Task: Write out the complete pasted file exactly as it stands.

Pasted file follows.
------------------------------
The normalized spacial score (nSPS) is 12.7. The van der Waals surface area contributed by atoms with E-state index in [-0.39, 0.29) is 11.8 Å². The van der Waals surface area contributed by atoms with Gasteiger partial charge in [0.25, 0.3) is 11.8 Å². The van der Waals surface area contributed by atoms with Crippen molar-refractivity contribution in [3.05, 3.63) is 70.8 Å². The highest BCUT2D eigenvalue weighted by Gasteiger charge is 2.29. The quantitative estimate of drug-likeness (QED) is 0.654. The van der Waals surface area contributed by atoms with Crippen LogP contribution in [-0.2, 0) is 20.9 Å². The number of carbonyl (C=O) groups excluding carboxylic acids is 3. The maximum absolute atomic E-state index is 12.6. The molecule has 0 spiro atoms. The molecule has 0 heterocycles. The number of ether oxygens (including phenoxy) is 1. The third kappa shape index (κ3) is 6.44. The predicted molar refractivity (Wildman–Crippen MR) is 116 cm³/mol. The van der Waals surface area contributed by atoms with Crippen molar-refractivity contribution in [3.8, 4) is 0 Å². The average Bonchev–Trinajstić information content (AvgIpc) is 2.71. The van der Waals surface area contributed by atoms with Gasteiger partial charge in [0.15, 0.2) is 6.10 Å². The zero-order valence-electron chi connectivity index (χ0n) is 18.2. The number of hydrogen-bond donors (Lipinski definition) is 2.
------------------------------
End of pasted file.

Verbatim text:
The normalized spacial score (nSPS) is 12.7. The van der Waals surface area contributed by atoms with E-state index in [-0.39, 0.29) is 11.8 Å². The van der Waals surface area contributed by atoms with Gasteiger partial charge in [0.25, 0.3) is 11.8 Å². The van der Waals surface area contributed by atoms with Crippen molar-refractivity contribution in [3.05, 3.63) is 70.8 Å². The highest BCUT2D eigenvalue weighted by Gasteiger charge is 2.29. The quantitative estimate of drug-likeness (QED) is 0.654. The van der Waals surface area contributed by atoms with Crippen LogP contribution in [-0.2, 0) is 20.9 Å². The number of carbonyl (C=O) groups excluding carboxylic acids is 3. The maximum absolute atomic E-state index is 12.6. The molecule has 0 spiro atoms. The molecule has 0 heterocycles. The number of ether oxygens (including phenoxy) is 1. The third kappa shape index (κ3) is 6.44. The predicted molar refractivity (Wildman–Crippen MR) is 116 cm³/mol. The van der Waals surface area contributed by atoms with Crippen molar-refractivity contribution in [3.8, 4) is 0 Å². The average Bonchev–Trinajstić information content (AvgIpc) is 2.71. The van der Waals surface area contributed by atoms with Gasteiger partial charge in [0.15, 0.2) is 6.10 Å². The zero-order valence-electron chi connectivity index (χ0n) is 18.2. The number of hydrogen-bond donors (Lipinski definition) is 2.